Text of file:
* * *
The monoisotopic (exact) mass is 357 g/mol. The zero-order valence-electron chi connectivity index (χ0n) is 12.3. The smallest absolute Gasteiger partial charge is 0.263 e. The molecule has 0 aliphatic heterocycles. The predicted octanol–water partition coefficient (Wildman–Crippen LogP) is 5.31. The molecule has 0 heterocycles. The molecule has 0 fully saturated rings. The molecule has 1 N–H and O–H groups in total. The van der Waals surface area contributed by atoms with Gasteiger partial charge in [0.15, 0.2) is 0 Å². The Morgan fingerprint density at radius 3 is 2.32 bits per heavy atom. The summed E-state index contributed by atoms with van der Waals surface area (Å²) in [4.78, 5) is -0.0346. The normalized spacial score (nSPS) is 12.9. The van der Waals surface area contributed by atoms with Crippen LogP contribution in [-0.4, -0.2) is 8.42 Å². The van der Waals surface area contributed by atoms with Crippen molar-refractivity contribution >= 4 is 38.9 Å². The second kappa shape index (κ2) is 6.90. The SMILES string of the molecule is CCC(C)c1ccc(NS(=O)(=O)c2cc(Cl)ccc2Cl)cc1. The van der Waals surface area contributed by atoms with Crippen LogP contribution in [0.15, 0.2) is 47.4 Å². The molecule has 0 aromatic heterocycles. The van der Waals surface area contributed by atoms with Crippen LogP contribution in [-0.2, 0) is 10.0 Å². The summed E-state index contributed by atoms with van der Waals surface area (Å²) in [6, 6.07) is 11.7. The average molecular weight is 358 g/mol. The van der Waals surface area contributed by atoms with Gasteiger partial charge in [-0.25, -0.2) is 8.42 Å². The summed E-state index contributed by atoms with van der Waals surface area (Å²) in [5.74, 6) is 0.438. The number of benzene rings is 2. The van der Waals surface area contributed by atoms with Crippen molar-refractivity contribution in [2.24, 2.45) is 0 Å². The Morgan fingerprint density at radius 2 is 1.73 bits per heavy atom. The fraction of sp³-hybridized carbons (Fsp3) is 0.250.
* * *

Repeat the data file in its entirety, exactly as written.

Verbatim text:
The monoisotopic (exact) mass is 357 g/mol. The zero-order valence-electron chi connectivity index (χ0n) is 12.3. The smallest absolute Gasteiger partial charge is 0.263 e. The molecule has 0 aliphatic heterocycles. The predicted octanol–water partition coefficient (Wildman–Crippen LogP) is 5.31. The molecule has 0 heterocycles. The molecule has 0 fully saturated rings. The molecule has 1 N–H and O–H groups in total. The van der Waals surface area contributed by atoms with Gasteiger partial charge in [0.15, 0.2) is 0 Å². The Morgan fingerprint density at radius 3 is 2.32 bits per heavy atom. The summed E-state index contributed by atoms with van der Waals surface area (Å²) in [4.78, 5) is -0.0346. The normalized spacial score (nSPS) is 12.9. The van der Waals surface area contributed by atoms with Crippen LogP contribution in [-0.4, -0.2) is 8.42 Å². The van der Waals surface area contributed by atoms with Crippen molar-refractivity contribution >= 4 is 38.9 Å². The second kappa shape index (κ2) is 6.90. The SMILES string of the molecule is CCC(C)c1ccc(NS(=O)(=O)c2cc(Cl)ccc2Cl)cc1. The van der Waals surface area contributed by atoms with Crippen LogP contribution in [0.15, 0.2) is 47.4 Å². The molecule has 0 aromatic heterocycles. The van der Waals surface area contributed by atoms with Crippen LogP contribution in [-0.2, 0) is 10.0 Å². The summed E-state index contributed by atoms with van der Waals surface area (Å²) in [6, 6.07) is 11.7. The average molecular weight is 358 g/mol. The van der Waals surface area contributed by atoms with Gasteiger partial charge in [-0.25, -0.2) is 8.42 Å². The summed E-state index contributed by atoms with van der Waals surface area (Å²) in [5.74, 6) is 0.438. The number of benzene rings is 2. The van der Waals surface area contributed by atoms with Crippen molar-refractivity contribution in [2.24, 2.45) is 0 Å². The Morgan fingerprint density at radius 2 is 1.73 bits per heavy atom. The fraction of sp³-hybridized carbons (Fsp3) is 0.250.